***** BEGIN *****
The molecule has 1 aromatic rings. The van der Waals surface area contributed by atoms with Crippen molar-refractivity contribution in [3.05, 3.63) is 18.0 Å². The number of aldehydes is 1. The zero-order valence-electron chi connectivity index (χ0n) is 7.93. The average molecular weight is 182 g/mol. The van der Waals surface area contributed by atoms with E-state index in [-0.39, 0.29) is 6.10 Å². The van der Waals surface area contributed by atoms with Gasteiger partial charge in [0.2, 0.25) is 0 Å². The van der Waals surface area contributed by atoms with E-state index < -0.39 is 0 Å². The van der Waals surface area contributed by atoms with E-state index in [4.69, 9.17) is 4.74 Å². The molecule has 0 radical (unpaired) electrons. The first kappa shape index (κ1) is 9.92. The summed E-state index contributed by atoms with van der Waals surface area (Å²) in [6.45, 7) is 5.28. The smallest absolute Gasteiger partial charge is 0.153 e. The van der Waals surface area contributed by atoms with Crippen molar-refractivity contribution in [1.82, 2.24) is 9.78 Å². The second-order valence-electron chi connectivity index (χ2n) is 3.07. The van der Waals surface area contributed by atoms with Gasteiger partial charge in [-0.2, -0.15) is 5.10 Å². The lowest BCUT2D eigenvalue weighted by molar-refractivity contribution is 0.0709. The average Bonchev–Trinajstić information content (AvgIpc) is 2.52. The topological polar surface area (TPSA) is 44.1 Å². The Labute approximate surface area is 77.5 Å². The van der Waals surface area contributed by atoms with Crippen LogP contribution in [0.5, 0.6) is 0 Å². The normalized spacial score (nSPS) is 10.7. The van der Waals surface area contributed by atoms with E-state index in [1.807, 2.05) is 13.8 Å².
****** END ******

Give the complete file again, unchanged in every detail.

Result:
The molecule has 1 aromatic rings. The van der Waals surface area contributed by atoms with Crippen molar-refractivity contribution in [3.05, 3.63) is 18.0 Å². The number of aldehydes is 1. The zero-order valence-electron chi connectivity index (χ0n) is 7.93. The average molecular weight is 182 g/mol. The van der Waals surface area contributed by atoms with E-state index in [-0.39, 0.29) is 6.10 Å². The van der Waals surface area contributed by atoms with Gasteiger partial charge in [0.2, 0.25) is 0 Å². The van der Waals surface area contributed by atoms with E-state index < -0.39 is 0 Å². The van der Waals surface area contributed by atoms with E-state index in [4.69, 9.17) is 4.74 Å². The molecule has 0 radical (unpaired) electrons. The first kappa shape index (κ1) is 9.92. The summed E-state index contributed by atoms with van der Waals surface area (Å²) in [6.45, 7) is 5.28. The smallest absolute Gasteiger partial charge is 0.153 e. The van der Waals surface area contributed by atoms with Crippen molar-refractivity contribution in [1.82, 2.24) is 9.78 Å². The second-order valence-electron chi connectivity index (χ2n) is 3.07. The van der Waals surface area contributed by atoms with Gasteiger partial charge in [-0.2, -0.15) is 5.10 Å². The lowest BCUT2D eigenvalue weighted by molar-refractivity contribution is 0.0709. The average Bonchev–Trinajstić information content (AvgIpc) is 2.52. The topological polar surface area (TPSA) is 44.1 Å². The Labute approximate surface area is 77.5 Å². The van der Waals surface area contributed by atoms with Crippen LogP contribution in [0.5, 0.6) is 0 Å². The normalized spacial score (nSPS) is 10.7. The van der Waals surface area contributed by atoms with E-state index in [1.807, 2.05) is 13.8 Å².